The #MeToo Movement And Street Infrastructure

This article is about Seattle, but we can substitute: Asbury Park is working to “advance its most prominent public asset — our streets — toward a bold vision for inclusivity across gender, race, ability and class by making it safe, efficient, and intuitive for all modes of transportation to access…” every part of the city. Walking and biking offer a barometer — and a proving ground — for women’s belonging in public space.”

It’s time Seattle planners listen to women who walk and bike

by Claire Martini November 12, 2018

Siblings Aly and John Gagnon ride LimeBike using bikes near Pioneer Square in Seattle, Washington on Tuesday, August 8, 2017.
(Matt M. McKnight/Crosscut)

The #MeToo movement enables women to speak out about injustices faced behind closed doors. But injustice can also hide in plain sight, stemming from something as basic as the way streets are built.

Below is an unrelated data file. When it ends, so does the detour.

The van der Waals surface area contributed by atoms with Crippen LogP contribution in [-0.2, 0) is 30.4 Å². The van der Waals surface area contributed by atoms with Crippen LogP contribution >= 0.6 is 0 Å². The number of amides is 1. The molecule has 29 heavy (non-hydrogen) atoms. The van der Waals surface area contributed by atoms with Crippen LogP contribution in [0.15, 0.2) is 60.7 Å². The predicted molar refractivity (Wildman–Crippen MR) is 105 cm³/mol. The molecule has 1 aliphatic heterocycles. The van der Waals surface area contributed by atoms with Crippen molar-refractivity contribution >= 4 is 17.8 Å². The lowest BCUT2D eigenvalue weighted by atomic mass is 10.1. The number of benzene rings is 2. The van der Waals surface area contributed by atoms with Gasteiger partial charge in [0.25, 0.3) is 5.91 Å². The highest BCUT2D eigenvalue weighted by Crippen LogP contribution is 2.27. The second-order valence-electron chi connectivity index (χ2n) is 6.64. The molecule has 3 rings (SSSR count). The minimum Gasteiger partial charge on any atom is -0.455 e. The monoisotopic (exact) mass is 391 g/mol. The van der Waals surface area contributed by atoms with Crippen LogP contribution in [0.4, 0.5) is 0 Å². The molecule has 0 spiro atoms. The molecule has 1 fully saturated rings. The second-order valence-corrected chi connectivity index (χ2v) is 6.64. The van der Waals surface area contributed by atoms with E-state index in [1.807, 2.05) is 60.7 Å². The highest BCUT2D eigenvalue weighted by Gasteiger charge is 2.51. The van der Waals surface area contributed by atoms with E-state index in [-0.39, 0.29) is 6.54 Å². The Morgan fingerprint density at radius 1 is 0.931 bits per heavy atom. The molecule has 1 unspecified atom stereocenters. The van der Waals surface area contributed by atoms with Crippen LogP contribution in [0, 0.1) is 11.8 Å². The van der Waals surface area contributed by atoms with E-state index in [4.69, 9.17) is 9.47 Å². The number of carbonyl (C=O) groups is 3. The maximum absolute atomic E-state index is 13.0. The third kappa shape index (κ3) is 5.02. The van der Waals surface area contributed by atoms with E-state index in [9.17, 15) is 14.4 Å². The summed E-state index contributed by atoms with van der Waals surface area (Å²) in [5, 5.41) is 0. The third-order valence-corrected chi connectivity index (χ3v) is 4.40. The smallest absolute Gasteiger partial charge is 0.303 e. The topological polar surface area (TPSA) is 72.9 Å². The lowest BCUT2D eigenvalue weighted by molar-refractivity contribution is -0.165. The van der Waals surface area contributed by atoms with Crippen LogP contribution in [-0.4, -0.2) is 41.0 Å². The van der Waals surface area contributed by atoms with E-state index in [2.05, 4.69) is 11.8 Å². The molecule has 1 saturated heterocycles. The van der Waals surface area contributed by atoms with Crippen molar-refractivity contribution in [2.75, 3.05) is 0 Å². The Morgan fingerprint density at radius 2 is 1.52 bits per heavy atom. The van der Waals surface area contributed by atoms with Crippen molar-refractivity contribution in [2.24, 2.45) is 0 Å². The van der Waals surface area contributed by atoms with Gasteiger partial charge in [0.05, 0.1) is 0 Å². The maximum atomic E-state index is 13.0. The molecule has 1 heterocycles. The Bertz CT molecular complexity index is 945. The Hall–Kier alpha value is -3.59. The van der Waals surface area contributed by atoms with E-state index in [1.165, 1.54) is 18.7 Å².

Safety is paramount. While planners focus on delivering miles of bike lanes and sidewalks, women’s calculus is more complex: “Women and girls have to account for threats and realities of gender-based violence in public—on public transportation, in schools, in workplaces, in parks, on streets,” writes urbanist Tiffany Lam. Women, trans, femme, non-binary cyclists and particularly people of color experience racial and gender discrimination while biking (according to a study in Portland),while shouldering concerns about parenting, appearance, personal safety and harassment. Recognizing that “human infrastructure” supports would-be cyclists, many communities organize rides, skill workshops and education programs; we need leaders in access and mobility at every level of our city, from living rooms and classrooms to City Hall.

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